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Normal point generation and first photon bias correction in APOLLO Lunar Laser Ranging

  • Author(s): Michelsen, Eric Leonard
  • et al.
Abstract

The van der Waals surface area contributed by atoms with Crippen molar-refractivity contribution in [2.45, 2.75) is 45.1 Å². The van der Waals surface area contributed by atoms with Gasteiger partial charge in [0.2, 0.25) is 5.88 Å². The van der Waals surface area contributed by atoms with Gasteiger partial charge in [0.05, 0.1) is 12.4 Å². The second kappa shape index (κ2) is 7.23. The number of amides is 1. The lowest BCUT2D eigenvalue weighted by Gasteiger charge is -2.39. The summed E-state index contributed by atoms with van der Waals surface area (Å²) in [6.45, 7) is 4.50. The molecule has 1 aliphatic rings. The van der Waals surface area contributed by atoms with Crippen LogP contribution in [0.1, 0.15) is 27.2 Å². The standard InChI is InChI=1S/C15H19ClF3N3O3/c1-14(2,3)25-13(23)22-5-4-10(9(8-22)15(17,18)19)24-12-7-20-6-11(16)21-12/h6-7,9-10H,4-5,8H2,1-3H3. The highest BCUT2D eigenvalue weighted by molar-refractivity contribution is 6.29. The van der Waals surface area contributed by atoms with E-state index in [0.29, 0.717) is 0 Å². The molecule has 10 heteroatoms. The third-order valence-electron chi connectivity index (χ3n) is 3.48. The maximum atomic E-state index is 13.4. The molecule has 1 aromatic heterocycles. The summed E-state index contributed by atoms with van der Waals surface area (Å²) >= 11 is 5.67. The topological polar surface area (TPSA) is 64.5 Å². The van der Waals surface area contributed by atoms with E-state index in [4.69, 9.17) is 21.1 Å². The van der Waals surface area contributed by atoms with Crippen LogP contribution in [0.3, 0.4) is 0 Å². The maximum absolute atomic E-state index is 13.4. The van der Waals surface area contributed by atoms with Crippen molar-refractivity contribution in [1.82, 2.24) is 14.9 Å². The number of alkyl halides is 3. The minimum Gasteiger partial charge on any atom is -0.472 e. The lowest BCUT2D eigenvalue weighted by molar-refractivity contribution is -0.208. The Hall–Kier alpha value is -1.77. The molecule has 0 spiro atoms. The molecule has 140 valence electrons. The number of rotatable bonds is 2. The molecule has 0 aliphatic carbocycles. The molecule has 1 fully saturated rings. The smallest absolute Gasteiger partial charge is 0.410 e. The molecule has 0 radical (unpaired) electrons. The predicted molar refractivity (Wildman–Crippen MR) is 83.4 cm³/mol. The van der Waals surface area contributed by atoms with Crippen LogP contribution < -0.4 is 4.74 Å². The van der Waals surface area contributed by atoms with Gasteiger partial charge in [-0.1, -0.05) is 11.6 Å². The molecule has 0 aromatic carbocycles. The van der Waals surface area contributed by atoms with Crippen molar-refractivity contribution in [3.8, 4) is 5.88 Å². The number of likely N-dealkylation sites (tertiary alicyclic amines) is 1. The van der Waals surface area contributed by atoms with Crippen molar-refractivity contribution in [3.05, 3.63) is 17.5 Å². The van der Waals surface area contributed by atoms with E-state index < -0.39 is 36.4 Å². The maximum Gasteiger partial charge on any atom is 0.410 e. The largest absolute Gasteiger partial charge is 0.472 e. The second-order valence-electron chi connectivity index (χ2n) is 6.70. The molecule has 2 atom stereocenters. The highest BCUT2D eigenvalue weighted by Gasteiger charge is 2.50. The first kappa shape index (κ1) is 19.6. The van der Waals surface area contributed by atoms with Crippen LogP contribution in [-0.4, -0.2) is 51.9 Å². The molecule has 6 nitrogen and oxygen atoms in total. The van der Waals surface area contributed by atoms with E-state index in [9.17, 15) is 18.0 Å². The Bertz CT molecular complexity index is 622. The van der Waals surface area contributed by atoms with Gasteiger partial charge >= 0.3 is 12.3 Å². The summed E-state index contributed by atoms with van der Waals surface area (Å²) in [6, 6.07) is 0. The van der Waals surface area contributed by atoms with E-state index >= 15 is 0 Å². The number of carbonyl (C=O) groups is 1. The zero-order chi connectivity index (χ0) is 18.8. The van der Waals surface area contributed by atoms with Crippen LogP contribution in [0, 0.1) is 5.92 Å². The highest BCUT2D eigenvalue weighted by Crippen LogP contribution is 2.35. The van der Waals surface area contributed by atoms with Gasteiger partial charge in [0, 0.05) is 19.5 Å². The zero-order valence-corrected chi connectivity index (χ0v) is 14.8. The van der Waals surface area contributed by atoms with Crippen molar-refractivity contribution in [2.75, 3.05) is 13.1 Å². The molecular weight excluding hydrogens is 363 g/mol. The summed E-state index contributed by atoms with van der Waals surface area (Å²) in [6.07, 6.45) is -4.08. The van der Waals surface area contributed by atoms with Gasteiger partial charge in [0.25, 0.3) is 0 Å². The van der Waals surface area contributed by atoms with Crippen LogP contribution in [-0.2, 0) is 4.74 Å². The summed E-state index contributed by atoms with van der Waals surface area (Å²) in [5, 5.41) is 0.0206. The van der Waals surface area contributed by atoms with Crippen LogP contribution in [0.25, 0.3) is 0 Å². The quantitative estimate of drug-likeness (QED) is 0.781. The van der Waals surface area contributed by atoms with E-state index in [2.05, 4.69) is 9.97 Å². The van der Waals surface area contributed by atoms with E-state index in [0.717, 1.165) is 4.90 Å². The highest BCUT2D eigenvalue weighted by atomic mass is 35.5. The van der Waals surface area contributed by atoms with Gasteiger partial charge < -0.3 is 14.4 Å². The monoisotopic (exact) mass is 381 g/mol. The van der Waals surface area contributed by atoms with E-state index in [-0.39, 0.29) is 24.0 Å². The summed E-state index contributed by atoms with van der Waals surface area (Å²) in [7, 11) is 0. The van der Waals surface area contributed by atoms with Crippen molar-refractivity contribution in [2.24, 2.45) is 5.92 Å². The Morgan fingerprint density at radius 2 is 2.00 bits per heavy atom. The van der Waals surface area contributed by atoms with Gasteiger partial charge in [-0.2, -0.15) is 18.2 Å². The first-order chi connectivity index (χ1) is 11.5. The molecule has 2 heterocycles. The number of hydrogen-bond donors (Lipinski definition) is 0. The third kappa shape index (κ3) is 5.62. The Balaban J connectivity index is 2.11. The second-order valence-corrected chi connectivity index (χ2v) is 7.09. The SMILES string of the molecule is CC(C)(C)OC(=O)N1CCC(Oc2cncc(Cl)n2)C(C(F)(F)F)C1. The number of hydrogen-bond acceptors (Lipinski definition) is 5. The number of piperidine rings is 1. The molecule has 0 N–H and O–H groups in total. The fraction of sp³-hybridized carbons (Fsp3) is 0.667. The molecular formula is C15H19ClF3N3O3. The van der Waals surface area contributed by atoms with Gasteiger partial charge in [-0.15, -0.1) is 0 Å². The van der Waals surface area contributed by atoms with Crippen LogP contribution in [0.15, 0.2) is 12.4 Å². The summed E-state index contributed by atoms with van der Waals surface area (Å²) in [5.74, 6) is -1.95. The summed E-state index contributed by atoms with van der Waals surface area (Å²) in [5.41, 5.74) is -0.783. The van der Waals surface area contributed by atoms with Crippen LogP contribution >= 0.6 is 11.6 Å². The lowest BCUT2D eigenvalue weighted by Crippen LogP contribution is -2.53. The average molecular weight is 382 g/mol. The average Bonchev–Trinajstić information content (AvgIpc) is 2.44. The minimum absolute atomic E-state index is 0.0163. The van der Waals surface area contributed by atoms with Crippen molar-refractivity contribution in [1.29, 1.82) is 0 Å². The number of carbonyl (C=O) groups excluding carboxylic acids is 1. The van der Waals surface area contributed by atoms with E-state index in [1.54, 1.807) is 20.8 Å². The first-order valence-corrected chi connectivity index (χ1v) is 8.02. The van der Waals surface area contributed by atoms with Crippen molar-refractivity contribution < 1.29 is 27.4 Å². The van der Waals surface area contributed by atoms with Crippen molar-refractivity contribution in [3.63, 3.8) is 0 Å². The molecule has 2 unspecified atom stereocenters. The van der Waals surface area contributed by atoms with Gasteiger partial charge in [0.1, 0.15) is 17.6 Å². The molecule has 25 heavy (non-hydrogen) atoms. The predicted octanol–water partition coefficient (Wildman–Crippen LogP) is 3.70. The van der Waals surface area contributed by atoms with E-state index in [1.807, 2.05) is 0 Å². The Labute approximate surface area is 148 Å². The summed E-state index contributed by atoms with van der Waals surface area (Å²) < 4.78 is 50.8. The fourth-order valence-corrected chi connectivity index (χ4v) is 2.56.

The APOLLO Lunar Laser Ranging (LLR) system studies gravity by tracing out the orbit of the moon to 1̃ mm, over many years. LLR in general provides extensive tests of many aspects of gravity, including deviations from General Relativity (GR), and time rate-of-change of the gravitational constant, G. APOLLO's precision is approximately 10x better than previous LLR measurements, enabling about an order of magnitude improvement in tests of gravity over the coming years. APOLLO requires complex data reduction methods to extract the distance so precisely. There are currently three choices for determining the round-trip-time to the moon from the data: the correlation method, the Augmented Calculation method, and the PDF-fit method. The results here suggest the PDF- fit method as preferable, for minimum random uncertainty over the full operating range of conditions, and stable systematic error below 1̃ mm. As a second topic, the APOLLO system includes a systematic error called "First Photon Bias," which causes time measurements to be skewed early. An algorithm is presented and simulated, showing that it is inherently capable of achieving < 1 mm systematic error under normal operating conditions. However, the final algorithm requires a correction table calibrated from a more accurate model of shot-to-shot intensity fluctuations. Such a table could be the subject of future investigations

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